(Bloomberg) -- Airbnb Inc. has passed a European Union review, and now can enjoy its summer vacation.

The online platform was given an ultimatum a year ago to meet EU standards in its terms and conditions and how it presents holiday-home prices, or face a regulatory clampdown. The European Commission on Thursday said as a result of negotiations with Airbnb, the company “has improved and fully clarified” how it presents accommodations to its users.

“For these summer holidays, Europeans will simply get what they see when they book,” EU Justice and Consumer Affairs Commissioner Vera Jourova said in a statement. “I am very satisfied that Airbnb stood ready to cooperate with the European Commission and national consumer protection authorities to improve the way its platform works. I expect other platforms to follow suit.”’

Airbnb burst onto the scene a decade ago by persuading millions of people to open their homes to strangers -- starting a trend for adventurous vacationers looking for unique and cheap accommodations. It’s faced criticism, including from landlords, of violating zoning laws and operating as an illegal hotel. Critics have also said abundant short-term rentals drive up housing costs and disrupt neighborhoods.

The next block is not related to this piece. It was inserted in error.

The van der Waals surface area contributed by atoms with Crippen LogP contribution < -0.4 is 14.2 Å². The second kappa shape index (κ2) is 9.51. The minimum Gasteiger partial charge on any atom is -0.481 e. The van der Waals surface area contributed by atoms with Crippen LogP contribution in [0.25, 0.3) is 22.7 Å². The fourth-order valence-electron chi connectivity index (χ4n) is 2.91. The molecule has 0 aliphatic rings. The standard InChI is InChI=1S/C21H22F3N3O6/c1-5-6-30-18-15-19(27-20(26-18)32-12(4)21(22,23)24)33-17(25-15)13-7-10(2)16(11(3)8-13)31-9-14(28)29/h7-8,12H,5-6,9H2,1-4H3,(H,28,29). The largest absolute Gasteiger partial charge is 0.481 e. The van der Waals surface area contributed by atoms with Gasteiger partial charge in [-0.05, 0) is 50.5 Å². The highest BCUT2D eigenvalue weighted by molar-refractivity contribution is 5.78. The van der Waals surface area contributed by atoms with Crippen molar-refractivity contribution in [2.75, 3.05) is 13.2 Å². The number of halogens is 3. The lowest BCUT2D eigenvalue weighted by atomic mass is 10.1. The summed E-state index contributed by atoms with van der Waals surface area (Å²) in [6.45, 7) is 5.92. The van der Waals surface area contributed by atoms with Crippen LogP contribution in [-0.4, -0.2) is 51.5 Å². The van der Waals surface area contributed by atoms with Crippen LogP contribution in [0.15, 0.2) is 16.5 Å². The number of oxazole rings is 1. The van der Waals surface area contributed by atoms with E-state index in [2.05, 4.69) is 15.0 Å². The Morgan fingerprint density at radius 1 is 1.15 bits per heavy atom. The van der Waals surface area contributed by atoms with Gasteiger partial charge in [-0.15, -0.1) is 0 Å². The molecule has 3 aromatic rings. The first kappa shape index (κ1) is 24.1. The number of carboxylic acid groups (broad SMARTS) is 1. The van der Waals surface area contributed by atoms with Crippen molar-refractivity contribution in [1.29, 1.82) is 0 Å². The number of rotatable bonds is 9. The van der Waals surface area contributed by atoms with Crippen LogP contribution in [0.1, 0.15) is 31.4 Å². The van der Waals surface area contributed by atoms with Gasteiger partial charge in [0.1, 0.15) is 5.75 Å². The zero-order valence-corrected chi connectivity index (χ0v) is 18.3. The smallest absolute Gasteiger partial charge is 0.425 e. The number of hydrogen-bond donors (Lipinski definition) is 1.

The commission said Airbnb changed its terms by clarifying that, if needed, users can bring court cases against the platform in their own country. Airbnb also clarified prices to prevent users getting surprise extra fees, shows if an accommodation is offered by a private or professional host and added a link to an online dispute resolution platform to its website.

To contact the reporter on this story: Stephanie Bodoni in Luxembourg at sbodoni@bloomberg.net

To contact the editors responsible for this story: Anthony Aarons at aaarons@bloomberg.net, Christopher Elser

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